Imagine your feet are ice cold, your lips are trembling and you’re almost at the peak of a mountain. It’s a high, one has to experience to know the real feeling. And that’s what this qualified mountaineer from Nehru Institute of Mountaineering does and cherishes every moment of. She is the first mountaineer from Karnataka to climb two mountains (Mt Bhagirathi and Mt Satopanth) and now she aspires to climb Mt Everest in May 2014 without oxygen. With over a decade of corporate experience and a passion to evolve adventure as the most effective learning tool, to revive the spirit of adventure, and be environment cognizant, Bengaluru girl, Kavitha Reddy started an adventure enterprise, to help those looking for outbound learning and adventure travel.
Kavitha has scaled several peaks in the Indian and Nepal Himalayas, including some of the most challenging peaks like Mt Satopanth (7075 meters) and is the first mountaineer from Karnataka to climb Mt Satopanth and Mt Bhagirathi. “Mountain climbing is very challenging; surviving in extreme conditions for a long period puts your physical and mental ability to test and is an experience that can change the way you look at life and nature,” shares the CEO of Basecamp Adventures Pvt Ltd.
Talking about how, after her education, even though she wanted to become a fighter pilot, she took to the corporate world, and became the co-founder vice-president of Team Lease Services, Kavitha says, “I worked with a few start-up companies and was very clear that I would start something someday. Over a period of time there were no more challenges and I knew it was time to plunge into adventure travel and that’s when I opened Basecamp Adventures. There are a lot of people who want to take to mountaineering. Mountaineering is not about adrenaline rush, it’s about endurance. To take up mountaineering there are basic and advance mountaineering courses at Nehru Institute of Mountaineering, Atal Bihari Vajpayee Institute of Mountaineering, Himalayan Mountaineering Institute, Jawahar Institute of Mountaineering, NOLS etc for about 28 days each and trainees are put through rigorous sessions,” she adds.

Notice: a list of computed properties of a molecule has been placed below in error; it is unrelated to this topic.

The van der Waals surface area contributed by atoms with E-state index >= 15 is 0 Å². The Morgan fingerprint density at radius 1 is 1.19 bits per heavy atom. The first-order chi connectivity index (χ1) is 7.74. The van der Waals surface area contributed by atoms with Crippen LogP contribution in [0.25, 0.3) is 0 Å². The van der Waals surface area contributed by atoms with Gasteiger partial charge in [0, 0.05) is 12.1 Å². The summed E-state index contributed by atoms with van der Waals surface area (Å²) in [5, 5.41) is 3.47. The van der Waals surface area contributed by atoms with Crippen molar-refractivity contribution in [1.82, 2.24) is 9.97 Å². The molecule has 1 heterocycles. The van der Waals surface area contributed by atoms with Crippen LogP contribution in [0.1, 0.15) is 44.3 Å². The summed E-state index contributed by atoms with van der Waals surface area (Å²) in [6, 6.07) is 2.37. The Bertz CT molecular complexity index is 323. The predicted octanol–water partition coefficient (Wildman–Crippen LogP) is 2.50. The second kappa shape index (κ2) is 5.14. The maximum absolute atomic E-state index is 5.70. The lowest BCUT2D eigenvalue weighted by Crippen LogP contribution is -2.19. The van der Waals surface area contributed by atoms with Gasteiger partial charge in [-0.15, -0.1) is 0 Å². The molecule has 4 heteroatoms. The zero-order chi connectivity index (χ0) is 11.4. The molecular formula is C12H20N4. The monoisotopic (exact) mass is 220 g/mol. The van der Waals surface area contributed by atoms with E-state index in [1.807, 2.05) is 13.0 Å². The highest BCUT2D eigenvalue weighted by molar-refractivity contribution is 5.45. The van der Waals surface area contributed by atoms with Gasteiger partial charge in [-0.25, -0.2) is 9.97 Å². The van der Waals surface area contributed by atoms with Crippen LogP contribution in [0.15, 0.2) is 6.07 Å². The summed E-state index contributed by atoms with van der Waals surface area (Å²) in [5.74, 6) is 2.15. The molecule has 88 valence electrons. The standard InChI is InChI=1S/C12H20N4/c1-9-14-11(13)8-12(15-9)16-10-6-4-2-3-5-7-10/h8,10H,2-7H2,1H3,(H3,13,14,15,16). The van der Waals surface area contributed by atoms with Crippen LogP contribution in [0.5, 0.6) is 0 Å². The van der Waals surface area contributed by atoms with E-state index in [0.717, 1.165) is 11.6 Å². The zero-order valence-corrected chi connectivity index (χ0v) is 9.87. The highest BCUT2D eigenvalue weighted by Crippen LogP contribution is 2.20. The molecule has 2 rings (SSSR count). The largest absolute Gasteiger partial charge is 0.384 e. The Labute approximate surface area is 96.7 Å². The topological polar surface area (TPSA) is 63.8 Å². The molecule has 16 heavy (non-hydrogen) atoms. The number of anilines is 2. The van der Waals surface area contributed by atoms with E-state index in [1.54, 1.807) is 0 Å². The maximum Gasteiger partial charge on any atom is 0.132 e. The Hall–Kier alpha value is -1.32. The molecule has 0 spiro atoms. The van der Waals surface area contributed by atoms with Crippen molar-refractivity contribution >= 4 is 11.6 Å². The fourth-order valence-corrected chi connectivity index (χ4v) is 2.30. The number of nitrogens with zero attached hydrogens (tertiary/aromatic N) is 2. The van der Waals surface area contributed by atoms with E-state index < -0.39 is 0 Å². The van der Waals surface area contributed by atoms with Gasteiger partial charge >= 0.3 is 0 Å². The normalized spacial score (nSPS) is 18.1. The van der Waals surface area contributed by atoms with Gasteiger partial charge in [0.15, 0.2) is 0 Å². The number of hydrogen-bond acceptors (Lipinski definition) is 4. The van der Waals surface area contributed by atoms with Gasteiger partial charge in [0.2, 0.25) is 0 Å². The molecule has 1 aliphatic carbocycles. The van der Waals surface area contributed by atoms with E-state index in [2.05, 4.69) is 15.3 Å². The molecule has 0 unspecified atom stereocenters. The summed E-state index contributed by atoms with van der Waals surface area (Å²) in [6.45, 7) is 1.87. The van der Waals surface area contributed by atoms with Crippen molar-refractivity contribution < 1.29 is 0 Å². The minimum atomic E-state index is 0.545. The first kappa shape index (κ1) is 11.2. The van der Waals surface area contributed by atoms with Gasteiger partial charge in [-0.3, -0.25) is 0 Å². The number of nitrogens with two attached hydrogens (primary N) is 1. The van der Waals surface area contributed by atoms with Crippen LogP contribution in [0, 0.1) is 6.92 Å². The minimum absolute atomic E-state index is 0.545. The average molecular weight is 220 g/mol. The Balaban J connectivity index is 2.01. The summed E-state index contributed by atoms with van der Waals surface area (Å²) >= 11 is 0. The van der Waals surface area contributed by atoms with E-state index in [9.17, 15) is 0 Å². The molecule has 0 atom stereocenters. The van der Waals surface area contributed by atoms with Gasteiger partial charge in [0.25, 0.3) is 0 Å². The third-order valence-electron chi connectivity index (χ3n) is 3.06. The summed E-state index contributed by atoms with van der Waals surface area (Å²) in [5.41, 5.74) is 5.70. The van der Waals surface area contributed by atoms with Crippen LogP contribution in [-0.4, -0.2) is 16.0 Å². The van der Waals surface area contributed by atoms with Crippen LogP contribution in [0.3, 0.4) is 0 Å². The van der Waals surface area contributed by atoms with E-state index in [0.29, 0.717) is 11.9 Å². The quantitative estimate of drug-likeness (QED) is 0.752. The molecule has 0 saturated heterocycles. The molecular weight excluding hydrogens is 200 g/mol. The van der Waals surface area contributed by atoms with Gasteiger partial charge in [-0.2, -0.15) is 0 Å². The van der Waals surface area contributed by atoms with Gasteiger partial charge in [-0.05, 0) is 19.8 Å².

Sharing her experience, she recounts, “One thing about adventure is that when you come back even the most risky or difficult thing can sound funny and make you laugh. Once due to excess winds and heavy snowfall, I could not get out of the tent for almost 24 hours. In mountaineering, there has to be plan A, B and C and there is a very thin line between being stupid and adventurous. I met many CEO’s and VPs who have been part of our leadership, outbound training and team building programmes. Today, I am aware and concerned about the need to save our environment,” says, the associate member of Indian Mountaineering Foundation, who also helps raise funds for Kaagaz Foundation an NGO through her avid photography.